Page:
We have released a brand new version of the Cookiepedia website this week, and we are very happy with the results, although there is more development to come.
We have been working on this update for the best part of six months, and have gone right back to the drawing board to build something entirely new and bespoke. It was a huge job and involved a major re-engineering of the database.
The result is that the site is much faster – particularly in returning searches – but we have also restructured the whole search, so that the results are a lot more meaningful.
You can now search for a cookie name or a website, and get what we think is some very insightful data – especially for people struggling with complying with the EU cookie laws.
In particular we are now able to automatically classify a lot more cookies into the key categories – Strictly Necessary, Performance, Functionality and Targeting/Advertising. There is still a long way to go in this process – only 31% of the nearly 11 million cookies have been classified – but most importantly we now have a system in place that allows us to make big gains on this figure moving forward.
There is however still a lot more work to do – and we will be releasing more changes over the coming months. We want to develop more summary data, presented in a meaningful way. We are also working on a new ‘host domain’ search – which we think will give real insight into the third party tracking market – but it’s quite a difficult beast to get right.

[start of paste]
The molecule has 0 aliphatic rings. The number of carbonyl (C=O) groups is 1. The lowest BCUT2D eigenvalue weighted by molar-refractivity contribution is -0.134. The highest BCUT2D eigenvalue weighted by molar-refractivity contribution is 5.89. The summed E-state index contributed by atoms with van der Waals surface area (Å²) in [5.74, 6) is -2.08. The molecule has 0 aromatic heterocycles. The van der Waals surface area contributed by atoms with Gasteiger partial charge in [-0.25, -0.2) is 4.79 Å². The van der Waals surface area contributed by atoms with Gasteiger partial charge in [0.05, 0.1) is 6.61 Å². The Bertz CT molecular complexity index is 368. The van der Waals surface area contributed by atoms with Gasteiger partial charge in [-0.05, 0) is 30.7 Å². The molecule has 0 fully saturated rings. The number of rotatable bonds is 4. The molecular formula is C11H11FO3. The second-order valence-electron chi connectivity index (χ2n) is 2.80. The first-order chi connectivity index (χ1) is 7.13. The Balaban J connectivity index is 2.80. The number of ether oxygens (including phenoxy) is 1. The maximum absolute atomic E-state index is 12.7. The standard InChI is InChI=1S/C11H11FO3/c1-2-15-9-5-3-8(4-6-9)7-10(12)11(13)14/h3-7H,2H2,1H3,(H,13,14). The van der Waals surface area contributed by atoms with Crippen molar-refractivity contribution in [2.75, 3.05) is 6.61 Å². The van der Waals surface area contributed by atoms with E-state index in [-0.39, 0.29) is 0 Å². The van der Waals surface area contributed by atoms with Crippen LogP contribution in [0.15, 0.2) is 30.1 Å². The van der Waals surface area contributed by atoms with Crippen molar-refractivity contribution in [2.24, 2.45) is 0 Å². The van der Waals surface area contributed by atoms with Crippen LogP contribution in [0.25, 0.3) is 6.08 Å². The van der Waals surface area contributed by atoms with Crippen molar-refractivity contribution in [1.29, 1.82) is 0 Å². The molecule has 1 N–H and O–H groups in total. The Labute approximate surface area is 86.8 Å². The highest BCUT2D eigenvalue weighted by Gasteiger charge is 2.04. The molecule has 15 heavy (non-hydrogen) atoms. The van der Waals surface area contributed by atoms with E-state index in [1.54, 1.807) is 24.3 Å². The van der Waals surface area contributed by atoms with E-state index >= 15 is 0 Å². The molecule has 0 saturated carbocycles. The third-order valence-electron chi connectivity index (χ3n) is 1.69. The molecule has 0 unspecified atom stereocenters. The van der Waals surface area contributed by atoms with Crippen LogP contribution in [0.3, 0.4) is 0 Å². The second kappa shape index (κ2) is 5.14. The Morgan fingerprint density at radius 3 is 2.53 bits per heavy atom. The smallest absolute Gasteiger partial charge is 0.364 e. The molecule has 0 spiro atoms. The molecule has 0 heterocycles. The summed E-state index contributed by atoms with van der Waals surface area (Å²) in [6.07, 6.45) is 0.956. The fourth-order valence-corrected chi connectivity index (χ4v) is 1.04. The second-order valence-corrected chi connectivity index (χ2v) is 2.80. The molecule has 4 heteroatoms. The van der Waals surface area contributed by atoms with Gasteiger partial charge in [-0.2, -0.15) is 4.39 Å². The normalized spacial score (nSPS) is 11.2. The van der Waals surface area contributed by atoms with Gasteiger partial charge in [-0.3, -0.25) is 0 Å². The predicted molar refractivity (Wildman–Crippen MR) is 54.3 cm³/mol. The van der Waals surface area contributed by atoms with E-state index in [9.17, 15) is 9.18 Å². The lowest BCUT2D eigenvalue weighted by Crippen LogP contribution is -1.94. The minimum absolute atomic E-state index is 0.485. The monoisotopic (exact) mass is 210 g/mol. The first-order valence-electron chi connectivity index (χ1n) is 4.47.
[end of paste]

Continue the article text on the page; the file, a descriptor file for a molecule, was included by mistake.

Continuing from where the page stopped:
We also remain committed to opening up Cookiepedia to external contributors – which is going to be the best way to create a truly comprehensive knowledge resource. However, before we do that we want to make sure the structure is right – so that those contributions are properly attributed and surfaced in the right searches – and this also is not an easy task.
Something else we are going to look at is a cleaning up exercise, which might even result in a shrinkage of the database. For example some sites and technologies create cookies with common functionality, but unique elements to their names. So there might be a cookie called ABC_123, which is essentially the same as ABC_456 – yet at the moment we are treating these as distinct. So we want to make some rules that will enable us to treat these as the same cookie, each time we see them.
So there is a lot of work to do – and we look forward to hearing your ideas as well – but we have now got a good base to work from.
Please take a look – www.cookiepedia.co.uk
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